• Didier Ernotte

Game of Thrones: Amoral, Cruel, Gladiatorial...and Universal



Why is Game of Thrones universally acclaimed from the ends of Arizona to Shanghai, via Paris? And yet, other series that are just as excellent or mythical have not seen this result, i.e. The Wire, recognized as one of the best series in the world, a deserved title, but it still underperformed in terms of visibility. Not to mention Mad Men, a masterpiece of cynicism and hope in the world of advertising in the 1960s. There wasThe Sopranos, which clearly marked a departure from the classical series...there was The Shield, Desperate Housewives, Breaking Bad, etc....So why Games of Thrones?


The Heroic fantasy universe of Game of Thrones, similar to that of Lord of the Rings.

Game of Thrones, like its very famous predecessor, Lord of the Rings, is written as what one would call "heroic fantasy," a fantastical Middle Age universe where dragons and magic cohabit with the world of men. This universe has two decisive advantages: firstly, it does not rely on a specific history like the history of France or the United States, nor is it linked to a specific culture, even if, in this case, it is strongly anchored in the western world. Secondly, heroic fantasy is apolitical. It is seldom that it deals with strong political themes (the death penalty, abortion, etc...). It generally features basic values: freedom, justice, but above all, the real evergreen of this universe: the eternal fight of good vs. evil. All of this is totally universal. Game of Thrones can therefore be read in any language and all cultures.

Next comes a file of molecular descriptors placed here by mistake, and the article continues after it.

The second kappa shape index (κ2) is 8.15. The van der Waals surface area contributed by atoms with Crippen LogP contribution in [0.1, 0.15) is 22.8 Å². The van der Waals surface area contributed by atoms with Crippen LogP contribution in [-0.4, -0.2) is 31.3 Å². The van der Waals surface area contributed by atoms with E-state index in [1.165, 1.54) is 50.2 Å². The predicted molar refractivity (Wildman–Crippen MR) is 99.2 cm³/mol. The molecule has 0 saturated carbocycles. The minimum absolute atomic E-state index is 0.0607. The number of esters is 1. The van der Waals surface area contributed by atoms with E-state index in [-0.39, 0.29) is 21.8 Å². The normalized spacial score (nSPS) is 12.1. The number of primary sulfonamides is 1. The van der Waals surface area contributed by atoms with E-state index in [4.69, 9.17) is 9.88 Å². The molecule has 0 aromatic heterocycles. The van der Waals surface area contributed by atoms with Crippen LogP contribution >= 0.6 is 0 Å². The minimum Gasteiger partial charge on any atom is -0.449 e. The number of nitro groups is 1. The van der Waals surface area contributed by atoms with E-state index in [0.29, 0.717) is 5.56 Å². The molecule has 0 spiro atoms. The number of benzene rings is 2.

Another advantage, but this time one which heroic fantasy shares with science fiction: amazement. Whether it be dragons and castles, or spaceships and marvelous technology, heroic fantasy and science fiction have the potential to amaze like no other. Jules Verne, J.R.R. Tolkien and J.K. Rowling delighted us with their fabulous worlds. However, heroic fantasy's advantage is that it refers to a culture of fairytales of yesteryear better anchored in our imagination. Almost all the stories from our childhood, our favorite bedtime stories, are linked to an ancient time without modern technology. Heroic fantasy is science fiction conjugated in the past.


Dragons inspire fear and amazement at the same time.

But universality does not stop at the universe… it is also in the conflict! And there, it is heavy. The writers create a laser sharp conflict concentrated on each character and in every scene. We are not talking about a telenovela kind of conflict. It is true conflict, indeed bleeding true. The show does not hesitate to make its characters suffer, to confront them with cruel choices (Daenerys and her revolt of slaves), heartbreaking dilemmas (Jon Snow and his wildling love), to make characters fight who should love each other (Jaime and Brienne of Tarth).


The screenwriters assassinated Robb Stark and propelled the series forward.

As a matter of fact, in this episode, death is all over, not a single character is immune— no one can forget the episode “The Rains of Castamere” (The Red Wedding), a real shock for fans where two major characters died at once and in a totally unexpected manner. We recall the comments on the Internet that day. Some fans were furious: their sympathetic and kind heroes had been killed! Some commentators were anticipating a revolt of fans and a serious audience decrease. Maybe even the end of the show. Let’s not forget here about the addictive power of conflict…Far from being weakened or buried, the show made a quantum leap in terms of audience.


The Red Wedding, a true magic trick, sends a clear message to the audience: we will dare to do anything! You will never be immune because none of the characters will be. The threat is clear; the audience — thanks to conflict — feels like they are part of the characters and therefore when one of them dies, they feel like they died with them. And that is how you create and manage conflict!


To be continued in Episode 2 : The universality of the characters

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